168 I. 4
Being and Time

"they", the question of the "who" of the everydayness of Being-with-one-another is answered. These considerations have at the same time brought us a concrete understanding of the basic constitution of Dasein: Being-in-the-world, in its everydayness and its averageness, has become visible.

[130] From the kind of Being which belongs to the "they"—the kind which is closest—everyday Dasein draws its pre-ontological way of interpreting its Being. In the first instance ontological Interpretation follows the tendency to interpret it this way : it understands Dasein in terms of the world and comes across it as an entity within-the-world. But that is not all : even that meaning of Being on the basis of which these 'subject' entities [diese seienden "Subjekte"] get understood, is one which that ontology of Dasein which is 'closest' to us lets itself present in terms of the 'world'. But because the phenomenon of the world itself gets passed over in this absorption in the world, its place gets taken [tritt an seine Stelle] by what is present-at-hand within-the-world, namely, Things. The Being of those entities which are there with us, gets conceived as presence-at-hand. Thus by exhibiting the positive phenomenon of the closest everyday Being-in-the-world, we have made it possible to get an insight into the reason why an ontological Interpretation of this state of Being has been missing. This very state of Being,1 in its everyday kind of Being, is what proximally misses itself and covers itself up .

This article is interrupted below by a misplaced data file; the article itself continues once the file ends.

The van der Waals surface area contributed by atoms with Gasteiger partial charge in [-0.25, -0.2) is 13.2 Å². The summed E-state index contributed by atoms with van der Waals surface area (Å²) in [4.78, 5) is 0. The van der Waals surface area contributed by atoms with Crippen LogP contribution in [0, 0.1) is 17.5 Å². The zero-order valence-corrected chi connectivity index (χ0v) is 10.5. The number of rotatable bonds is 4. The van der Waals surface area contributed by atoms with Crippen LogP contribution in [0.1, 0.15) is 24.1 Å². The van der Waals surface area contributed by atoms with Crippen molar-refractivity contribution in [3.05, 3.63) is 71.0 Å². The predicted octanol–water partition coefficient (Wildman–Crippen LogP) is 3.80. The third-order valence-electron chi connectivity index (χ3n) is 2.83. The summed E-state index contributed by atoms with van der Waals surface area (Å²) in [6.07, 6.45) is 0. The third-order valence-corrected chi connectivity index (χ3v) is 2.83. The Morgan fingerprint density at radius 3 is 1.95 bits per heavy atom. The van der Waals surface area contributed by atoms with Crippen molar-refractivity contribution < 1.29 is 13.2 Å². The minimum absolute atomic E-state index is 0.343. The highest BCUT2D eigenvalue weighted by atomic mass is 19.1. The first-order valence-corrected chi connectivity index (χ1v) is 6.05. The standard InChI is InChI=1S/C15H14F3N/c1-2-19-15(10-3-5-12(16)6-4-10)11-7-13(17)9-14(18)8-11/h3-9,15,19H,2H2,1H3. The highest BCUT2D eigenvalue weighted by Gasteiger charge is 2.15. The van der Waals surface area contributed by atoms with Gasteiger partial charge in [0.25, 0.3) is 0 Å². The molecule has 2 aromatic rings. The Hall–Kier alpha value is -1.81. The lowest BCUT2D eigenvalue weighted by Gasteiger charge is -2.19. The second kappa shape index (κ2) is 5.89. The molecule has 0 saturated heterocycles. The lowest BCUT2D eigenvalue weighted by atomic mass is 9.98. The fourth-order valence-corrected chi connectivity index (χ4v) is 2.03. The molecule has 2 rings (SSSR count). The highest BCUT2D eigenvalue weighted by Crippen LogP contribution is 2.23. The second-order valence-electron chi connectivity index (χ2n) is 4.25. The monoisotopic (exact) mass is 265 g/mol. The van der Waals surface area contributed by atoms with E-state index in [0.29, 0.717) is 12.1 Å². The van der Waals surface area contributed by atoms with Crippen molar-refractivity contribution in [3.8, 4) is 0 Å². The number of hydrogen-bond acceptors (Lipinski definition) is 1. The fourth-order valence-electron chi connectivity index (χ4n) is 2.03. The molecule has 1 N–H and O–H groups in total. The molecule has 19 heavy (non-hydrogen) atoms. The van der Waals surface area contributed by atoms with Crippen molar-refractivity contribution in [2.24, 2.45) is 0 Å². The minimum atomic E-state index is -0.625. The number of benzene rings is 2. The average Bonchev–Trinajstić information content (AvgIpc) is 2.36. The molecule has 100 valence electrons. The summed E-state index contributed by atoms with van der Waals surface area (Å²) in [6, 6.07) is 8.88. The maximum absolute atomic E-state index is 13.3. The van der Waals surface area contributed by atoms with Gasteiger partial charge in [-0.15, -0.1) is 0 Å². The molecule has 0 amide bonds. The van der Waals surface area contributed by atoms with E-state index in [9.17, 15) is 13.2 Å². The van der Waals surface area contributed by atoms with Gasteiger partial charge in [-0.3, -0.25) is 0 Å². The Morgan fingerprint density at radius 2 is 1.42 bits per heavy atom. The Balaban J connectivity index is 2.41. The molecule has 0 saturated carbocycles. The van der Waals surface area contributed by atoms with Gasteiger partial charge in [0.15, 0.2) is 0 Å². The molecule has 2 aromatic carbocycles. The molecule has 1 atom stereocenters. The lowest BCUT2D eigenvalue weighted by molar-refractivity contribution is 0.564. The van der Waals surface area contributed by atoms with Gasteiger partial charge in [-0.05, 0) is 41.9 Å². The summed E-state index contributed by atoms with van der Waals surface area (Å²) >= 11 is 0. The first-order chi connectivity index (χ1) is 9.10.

If the Being of everyday Being-with-one-another is already different in principle from pure presence-at-hand-in spite of the fact that it is seemingly close to it ontologically—still less can the Being of the authentic Self be conceived as presence-at-hand. Authentic Being-one's-Self does not rest upon an exceptional condition of the subject, a condition that has been detached from the "they"; it is rather an existentiell modification of the "they"—of the "they" as an essential existentiale .

But in that case there is ontologically a gap separating the selfsameness of the authentically existing Self from the identity of that "I" which maintains itself throughout its manifold Experiences.

1 We interpret Heidegger's pronoun 'Sie' as referring to 'Seinsverfassung' ('state of Being'); but there are other words in the previous sentence to which it might refer with just as much grammatical plausibility, particularly 'Interpretation'.